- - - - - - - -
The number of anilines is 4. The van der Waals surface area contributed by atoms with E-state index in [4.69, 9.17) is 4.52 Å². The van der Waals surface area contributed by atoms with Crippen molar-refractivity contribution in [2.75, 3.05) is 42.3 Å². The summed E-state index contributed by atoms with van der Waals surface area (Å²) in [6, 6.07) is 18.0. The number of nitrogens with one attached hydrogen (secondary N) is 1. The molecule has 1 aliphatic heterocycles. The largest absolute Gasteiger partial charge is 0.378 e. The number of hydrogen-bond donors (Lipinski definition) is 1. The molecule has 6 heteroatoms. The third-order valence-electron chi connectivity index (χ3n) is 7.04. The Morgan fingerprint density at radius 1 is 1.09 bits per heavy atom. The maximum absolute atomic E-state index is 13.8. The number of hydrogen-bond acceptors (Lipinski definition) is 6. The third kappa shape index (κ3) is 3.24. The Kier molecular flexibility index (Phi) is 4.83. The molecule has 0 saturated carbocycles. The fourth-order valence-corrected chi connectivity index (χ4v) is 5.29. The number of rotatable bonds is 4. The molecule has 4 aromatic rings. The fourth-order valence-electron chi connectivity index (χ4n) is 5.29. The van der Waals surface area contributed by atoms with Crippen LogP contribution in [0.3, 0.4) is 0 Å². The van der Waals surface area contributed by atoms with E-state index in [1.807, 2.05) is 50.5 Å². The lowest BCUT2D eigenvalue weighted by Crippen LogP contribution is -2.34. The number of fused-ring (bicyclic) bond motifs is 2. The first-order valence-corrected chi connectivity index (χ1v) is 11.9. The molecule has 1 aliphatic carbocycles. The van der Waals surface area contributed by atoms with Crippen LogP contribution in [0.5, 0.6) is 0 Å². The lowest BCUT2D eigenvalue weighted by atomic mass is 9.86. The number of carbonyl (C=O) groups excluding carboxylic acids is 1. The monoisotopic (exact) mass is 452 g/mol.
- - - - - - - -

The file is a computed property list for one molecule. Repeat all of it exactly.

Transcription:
The number of anilines is 4. The van der Waals surface area contributed by atoms with E-state index in [4.69, 9.17) is 4.52 Å². The van der Waals surface area contributed by atoms with Crippen molar-refractivity contribution in [2.75, 3.05) is 42.3 Å². The summed E-state index contributed by atoms with van der Waals surface area (Å²) in [6, 6.07) is 18.0. The number of nitrogens with one attached hydrogen (secondary N) is 1. The molecule has 1 aliphatic heterocycles. The largest absolute Gasteiger partial charge is 0.378 e. The number of hydrogen-bond donors (Lipinski definition) is 1. The molecule has 6 heteroatoms. The third-order valence-electron chi connectivity index (χ3n) is 7.04. The Morgan fingerprint density at radius 1 is 1.09 bits per heavy atom. The maximum absolute atomic E-state index is 13.8. The number of hydrogen-bond acceptors (Lipinski definition) is 6. The third kappa shape index (κ3) is 3.24. The Kier molecular flexibility index (Phi) is 4.83. The molecule has 0 saturated carbocycles. The fourth-order valence-corrected chi connectivity index (χ4v) is 5.29. The number of rotatable bonds is 4. The molecule has 4 aromatic rings. The fourth-order valence-electron chi connectivity index (χ4n) is 5.29. The van der Waals surface area contributed by atoms with Crippen LogP contribution in [0.3, 0.4) is 0 Å². The van der Waals surface area contributed by atoms with E-state index in [1.807, 2.05) is 50.5 Å². The lowest BCUT2D eigenvalue weighted by Crippen LogP contribution is -2.34. The number of fused-ring (bicyclic) bond motifs is 2. The first-order valence-corrected chi connectivity index (χ1v) is 11.9. The molecule has 1 aliphatic carbocycles. The van der Waals surface area contributed by atoms with Crippen LogP contribution in [0.5, 0.6) is 0 Å². The lowest BCUT2D eigenvalue weighted by atomic mass is 9.86. The number of carbonyl (C=O) groups excluding carboxylic acids is 1. The monoisotopic (exact) mass is 452 g/mol.